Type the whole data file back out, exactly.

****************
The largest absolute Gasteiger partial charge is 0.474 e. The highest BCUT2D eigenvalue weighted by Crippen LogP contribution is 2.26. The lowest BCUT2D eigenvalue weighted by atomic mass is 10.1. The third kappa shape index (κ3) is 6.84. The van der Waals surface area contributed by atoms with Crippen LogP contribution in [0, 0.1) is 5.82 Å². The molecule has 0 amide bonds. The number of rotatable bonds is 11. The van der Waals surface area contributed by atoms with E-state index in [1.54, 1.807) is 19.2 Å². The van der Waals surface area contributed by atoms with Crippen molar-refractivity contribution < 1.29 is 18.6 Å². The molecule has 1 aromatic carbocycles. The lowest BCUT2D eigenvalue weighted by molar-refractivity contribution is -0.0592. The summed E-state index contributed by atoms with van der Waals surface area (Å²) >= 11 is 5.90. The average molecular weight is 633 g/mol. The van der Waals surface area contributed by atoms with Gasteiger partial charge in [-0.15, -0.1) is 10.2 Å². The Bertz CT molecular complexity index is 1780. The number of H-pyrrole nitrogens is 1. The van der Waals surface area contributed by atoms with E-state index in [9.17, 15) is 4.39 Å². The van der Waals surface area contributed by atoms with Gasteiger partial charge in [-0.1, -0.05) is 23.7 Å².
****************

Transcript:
The largest absolute Gasteiger partial charge is 0.474 e. The highest BCUT2D eigenvalue weighted by Crippen LogP contribution is 2.26. The lowest BCUT2D eigenvalue weighted by atomic mass is 10.1. The third kappa shape index (κ3) is 6.84. The van der Waals surface area contributed by atoms with Crippen LogP contribution in [0, 0.1) is 5.82 Å². The molecule has 0 amide bonds. The number of rotatable bonds is 11. The van der Waals surface area contributed by atoms with E-state index in [1.54, 1.807) is 19.2 Å². The van der Waals surface area contributed by atoms with Crippen molar-refractivity contribution < 1.29 is 18.6 Å². The molecule has 1 aromatic carbocycles. The lowest BCUT2D eigenvalue weighted by molar-refractivity contribution is -0.0592. The summed E-state index contributed by atoms with van der Waals surface area (Å²) >= 11 is 5.90. The average molecular weight is 633 g/mol. The van der Waals surface area contributed by atoms with Gasteiger partial charge in [-0.15, -0.1) is 10.2 Å². The Bertz CT molecular complexity index is 1780. The number of H-pyrrole nitrogens is 1. The van der Waals surface area contributed by atoms with E-state index in [9.17, 15) is 4.39 Å². The van der Waals surface area contributed by atoms with Gasteiger partial charge in [-0.1, -0.05) is 23.7 Å².